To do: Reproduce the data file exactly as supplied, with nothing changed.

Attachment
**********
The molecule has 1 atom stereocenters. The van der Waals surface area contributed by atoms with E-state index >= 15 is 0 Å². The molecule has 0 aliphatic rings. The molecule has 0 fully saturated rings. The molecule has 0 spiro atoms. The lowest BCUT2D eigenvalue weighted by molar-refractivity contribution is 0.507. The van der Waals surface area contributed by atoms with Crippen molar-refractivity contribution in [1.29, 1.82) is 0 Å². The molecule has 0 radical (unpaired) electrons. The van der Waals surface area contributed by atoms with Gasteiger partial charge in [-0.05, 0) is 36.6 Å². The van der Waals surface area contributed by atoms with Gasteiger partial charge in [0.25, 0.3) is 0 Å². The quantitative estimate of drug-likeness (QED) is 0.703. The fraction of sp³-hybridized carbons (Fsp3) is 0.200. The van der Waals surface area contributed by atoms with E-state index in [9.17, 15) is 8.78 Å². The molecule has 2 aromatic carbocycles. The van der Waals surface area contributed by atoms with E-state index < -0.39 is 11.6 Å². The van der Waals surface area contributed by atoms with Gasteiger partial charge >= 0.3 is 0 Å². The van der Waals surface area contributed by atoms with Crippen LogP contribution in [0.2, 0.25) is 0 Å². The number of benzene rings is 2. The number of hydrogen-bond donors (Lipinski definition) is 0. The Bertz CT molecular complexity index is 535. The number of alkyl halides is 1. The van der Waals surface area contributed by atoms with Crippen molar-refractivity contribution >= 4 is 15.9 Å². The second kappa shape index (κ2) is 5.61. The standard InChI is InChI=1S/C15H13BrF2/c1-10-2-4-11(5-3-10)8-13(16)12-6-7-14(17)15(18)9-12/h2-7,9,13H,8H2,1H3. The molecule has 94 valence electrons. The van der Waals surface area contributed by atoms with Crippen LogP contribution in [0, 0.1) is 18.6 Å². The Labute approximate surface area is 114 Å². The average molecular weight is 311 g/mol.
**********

The molecule has 1 atom stereocenters. The van der Waals surface area contributed by atoms with E-state index >= 15 is 0 Å². The molecule has 0 aliphatic rings. The molecule has 0 fully saturated rings. The molecule has 0 spiro atoms. The lowest BCUT2D eigenvalue weighted by molar-refractivity contribution is 0.507. The van der Waals surface area contributed by atoms with Crippen molar-refractivity contribution in [1.29, 1.82) is 0 Å². The molecule has 0 radical (unpaired) electrons. The van der Waals surface area contributed by atoms with Gasteiger partial charge in [-0.05, 0) is 36.6 Å². The van der Waals surface area contributed by atoms with Gasteiger partial charge in [0.25, 0.3) is 0 Å². The quantitative estimate of drug-likeness (QED) is 0.703. The fraction of sp³-hybridized carbons (Fsp3) is 0.200. The van der Waals surface area contributed by atoms with E-state index in [9.17, 15) is 8.78 Å². The molecule has 2 aromatic carbocycles. The van der Waals surface area contributed by atoms with E-state index < -0.39 is 11.6 Å². The van der Waals surface area contributed by atoms with Gasteiger partial charge >= 0.3 is 0 Å². The van der Waals surface area contributed by atoms with Crippen LogP contribution in [0.2, 0.25) is 0 Å². The number of benzene rings is 2. The number of hydrogen-bond donors (Lipinski definition) is 0. The Bertz CT molecular complexity index is 535. The number of alkyl halides is 1. The van der Waals surface area contributed by atoms with Crippen molar-refractivity contribution >= 4 is 15.9 Å². The second kappa shape index (κ2) is 5.61. The standard InChI is InChI=1S/C15H13BrF2/c1-10-2-4-11(5-3-10)8-13(16)12-6-7-14(17)15(18)9-12/h2-7,9,13H,8H2,1H3. The molecule has 94 valence electrons. The van der Waals surface area contributed by atoms with Crippen LogP contribution in [0, 0.1) is 18.6 Å². The Labute approximate surface area is 114 Å². The average molecular weight is 311 g/mol.